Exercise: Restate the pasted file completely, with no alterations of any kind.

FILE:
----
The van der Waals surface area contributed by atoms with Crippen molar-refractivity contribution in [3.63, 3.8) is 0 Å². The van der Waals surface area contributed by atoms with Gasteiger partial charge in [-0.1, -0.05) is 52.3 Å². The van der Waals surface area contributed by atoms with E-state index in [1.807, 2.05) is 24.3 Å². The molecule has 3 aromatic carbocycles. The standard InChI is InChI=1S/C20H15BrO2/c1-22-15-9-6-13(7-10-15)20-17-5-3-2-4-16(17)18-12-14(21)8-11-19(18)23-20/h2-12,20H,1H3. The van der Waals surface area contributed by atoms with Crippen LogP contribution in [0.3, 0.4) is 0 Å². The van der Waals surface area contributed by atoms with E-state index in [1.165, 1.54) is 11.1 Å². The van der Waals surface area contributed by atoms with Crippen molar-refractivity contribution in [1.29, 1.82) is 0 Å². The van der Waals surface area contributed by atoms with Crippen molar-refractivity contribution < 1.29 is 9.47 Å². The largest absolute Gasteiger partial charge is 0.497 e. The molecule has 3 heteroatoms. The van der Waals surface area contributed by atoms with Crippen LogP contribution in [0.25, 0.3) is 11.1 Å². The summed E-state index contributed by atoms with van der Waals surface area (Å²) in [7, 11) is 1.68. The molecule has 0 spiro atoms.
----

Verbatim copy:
The van der Waals surface area contributed by atoms with Crippen molar-refractivity contribution in [3.63, 3.8) is 0 Å². The van der Waals surface area contributed by atoms with Gasteiger partial charge in [-0.1, -0.05) is 52.3 Å². The van der Waals surface area contributed by atoms with E-state index in [1.807, 2.05) is 24.3 Å². The molecule has 3 aromatic carbocycles. The standard InChI is InChI=1S/C20H15BrO2/c1-22-15-9-6-13(7-10-15)20-17-5-3-2-4-16(17)18-12-14(21)8-11-19(18)23-20/h2-12,20H,1H3. The van der Waals surface area contributed by atoms with Crippen LogP contribution in [0.3, 0.4) is 0 Å². The van der Waals surface area contributed by atoms with E-state index in [1.165, 1.54) is 11.1 Å². The van der Waals surface area contributed by atoms with Crippen molar-refractivity contribution in [1.29, 1.82) is 0 Å². The van der Waals surface area contributed by atoms with Crippen molar-refractivity contribution < 1.29 is 9.47 Å². The largest absolute Gasteiger partial charge is 0.497 e. The molecule has 3 heteroatoms. The van der Waals surface area contributed by atoms with Crippen LogP contribution in [0.25, 0.3) is 11.1 Å². The summed E-state index contributed by atoms with van der Waals surface area (Å²) in [7, 11) is 1.68. The molecule has 0 spiro atoms.